With thanks to JJ and Stephanie for the photos – WWS’s camera has broken!

Astonishingly Oddicombe

Thanks to Sophie for the photo

A steep walk down the lane past Babbacombe Cliff Railway; glimpses of glassy sea through naked trees. Hunks of sandstone cliff from a recent landslide litter the far end of the beach; a monumental jumble studded with grey pebbles and the remains of a hideously expensive garden.

We swim around the cliffs through nippy, chalky-blue water, and encounter a cave almost immediately.  Here the cliffs are limestone apparently stained and pitted by the sea, but a closer inspection reveals a three-dimensional mosaic of sea-life: barnacles; what looks like a variety of tiny anemones’ bodies in shades of brown; bilious algae; a burnt-orange, gelatinous, splat of a creature; Dead Men’s Fingers in white, and in the same shade of pink as Katie Price’s jodhpurs.

We enter the cave which extends far above us. Waves surge up the narrowing fissure and carry us in before sucking us back, cradled by the sea. Sophie and Susie climb a rock and discover a pool like an oyster in a dark, shell-shaped cavern.  They sit on the ledge to one side, which overlooks the rest of the cave. Matt floats in the pool and the flash from my camera illuminates this magical place, transforming it.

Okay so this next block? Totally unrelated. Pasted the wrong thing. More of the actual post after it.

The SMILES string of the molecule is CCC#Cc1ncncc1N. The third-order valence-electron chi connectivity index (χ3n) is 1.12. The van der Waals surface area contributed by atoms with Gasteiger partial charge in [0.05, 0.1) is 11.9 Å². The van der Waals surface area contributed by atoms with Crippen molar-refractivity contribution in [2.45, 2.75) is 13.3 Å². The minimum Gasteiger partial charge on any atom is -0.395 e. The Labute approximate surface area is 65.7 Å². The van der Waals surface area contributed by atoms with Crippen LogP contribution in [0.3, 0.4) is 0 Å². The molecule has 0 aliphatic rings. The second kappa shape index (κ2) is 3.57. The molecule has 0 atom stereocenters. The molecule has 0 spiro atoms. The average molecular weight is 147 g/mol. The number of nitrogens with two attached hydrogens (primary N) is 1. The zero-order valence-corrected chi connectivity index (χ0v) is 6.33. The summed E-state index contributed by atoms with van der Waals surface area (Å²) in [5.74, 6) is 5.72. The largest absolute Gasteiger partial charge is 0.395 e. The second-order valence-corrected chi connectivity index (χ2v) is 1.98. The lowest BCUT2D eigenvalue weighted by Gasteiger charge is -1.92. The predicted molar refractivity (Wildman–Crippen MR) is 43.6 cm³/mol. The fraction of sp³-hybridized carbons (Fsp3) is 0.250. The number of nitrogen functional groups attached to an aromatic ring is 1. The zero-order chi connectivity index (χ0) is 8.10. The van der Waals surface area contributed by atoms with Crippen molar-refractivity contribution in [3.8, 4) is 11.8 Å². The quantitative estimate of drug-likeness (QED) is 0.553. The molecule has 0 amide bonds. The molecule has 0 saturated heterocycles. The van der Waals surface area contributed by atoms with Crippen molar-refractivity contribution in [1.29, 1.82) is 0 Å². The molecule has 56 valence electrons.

We swim on over seaweeds like flowers against a sea-blue sky, rocks splodged with pink and maroon algae, and constellations of starfish in orange and cream. I float into a nook that reeks of fish. Juvenile mussels line the rock, and as the swell recedes, rivulets of water run then drip down with a sound like spring rain.

Cawsand

A beautiful, February morning, dead-calm, turquoise sea and a low, winter sun gleaming through gossamer clouds just above the horizon. We swim out from the beach in glassy water over sand wrinkled by winter storms. Kelp hangs upwards. The sea chills me, but I feel the promise of spring in the sprinkling of warmth from the sun.

 

Wembury

A chilly, still, slightly overcast afternoon and a very low tide. The scent of seaweed and fish. A dog charges round, chased by increasingly frantic owners, playing with a long-dead rabbit. The peach-coloured light brings out the steely blue-greys of the sea, and the sun forces her way through intermittently with wondrous effects. Beams of light splay around the Mewstone, and the horizon is briefly lit by a line like burning phosphorous.

The water is cold, around 7.5ºC, and my face freezes painfully. Several people are seriously under-dressed for the occasion, and even Pauline grimaces for several seconds before launching into a solo synchronised swimming routine. Joh, on the other hand, appears to be entering the water wearing a puffa jacket while the Ninja Elf is recognisable only by her squeals, muffled through the balaclava.

We swim out, then return fairly quickly with cold hands and numb toes. A fast change and we refuel with two types of cake. As we leave, we’re enveloped by the distant sounds of kids laughing and the slap of Honey’s feet as she gallops along the wet sand.

 

 

Maidencombe Madness